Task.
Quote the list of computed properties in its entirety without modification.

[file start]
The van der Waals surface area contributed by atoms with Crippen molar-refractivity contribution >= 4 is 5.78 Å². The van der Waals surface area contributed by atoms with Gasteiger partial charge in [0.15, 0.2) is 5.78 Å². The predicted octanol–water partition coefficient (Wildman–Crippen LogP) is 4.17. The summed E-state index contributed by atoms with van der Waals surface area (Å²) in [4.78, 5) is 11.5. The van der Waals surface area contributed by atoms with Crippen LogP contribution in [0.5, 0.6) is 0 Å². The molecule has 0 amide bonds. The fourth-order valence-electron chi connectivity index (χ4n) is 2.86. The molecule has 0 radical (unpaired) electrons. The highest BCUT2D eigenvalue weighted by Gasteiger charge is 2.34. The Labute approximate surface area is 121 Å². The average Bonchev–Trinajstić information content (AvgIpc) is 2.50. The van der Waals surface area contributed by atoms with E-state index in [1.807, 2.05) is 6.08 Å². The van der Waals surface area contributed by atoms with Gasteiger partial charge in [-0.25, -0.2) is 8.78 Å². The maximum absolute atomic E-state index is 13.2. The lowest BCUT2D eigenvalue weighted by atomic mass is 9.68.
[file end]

The van der Waals surface area contributed by atoms with Crippen molar-refractivity contribution >= 4 is 5.78 Å². The van der Waals surface area contributed by atoms with Gasteiger partial charge in [0.15, 0.2) is 5.78 Å². The predicted octanol–water partition coefficient (Wildman–Crippen LogP) is 4.17. The summed E-state index contributed by atoms with van der Waals surface area (Å²) in [4.78, 5) is 11.5. The van der Waals surface area contributed by atoms with Crippen LogP contribution in [0.5, 0.6) is 0 Å². The molecule has 0 amide bonds. The fourth-order valence-electron chi connectivity index (χ4n) is 2.86. The molecule has 0 radical (unpaired) electrons. The highest BCUT2D eigenvalue weighted by Gasteiger charge is 2.34. The Labute approximate surface area is 121 Å². The average Bonchev–Trinajstić information content (AvgIpc) is 2.50. The van der Waals surface area contributed by atoms with E-state index in [1.807, 2.05) is 6.08 Å². The van der Waals surface area contributed by atoms with Gasteiger partial charge in [-0.25, -0.2) is 8.78 Å². The maximum absolute atomic E-state index is 13.2. The lowest BCUT2D eigenvalue weighted by atomic mass is 9.68.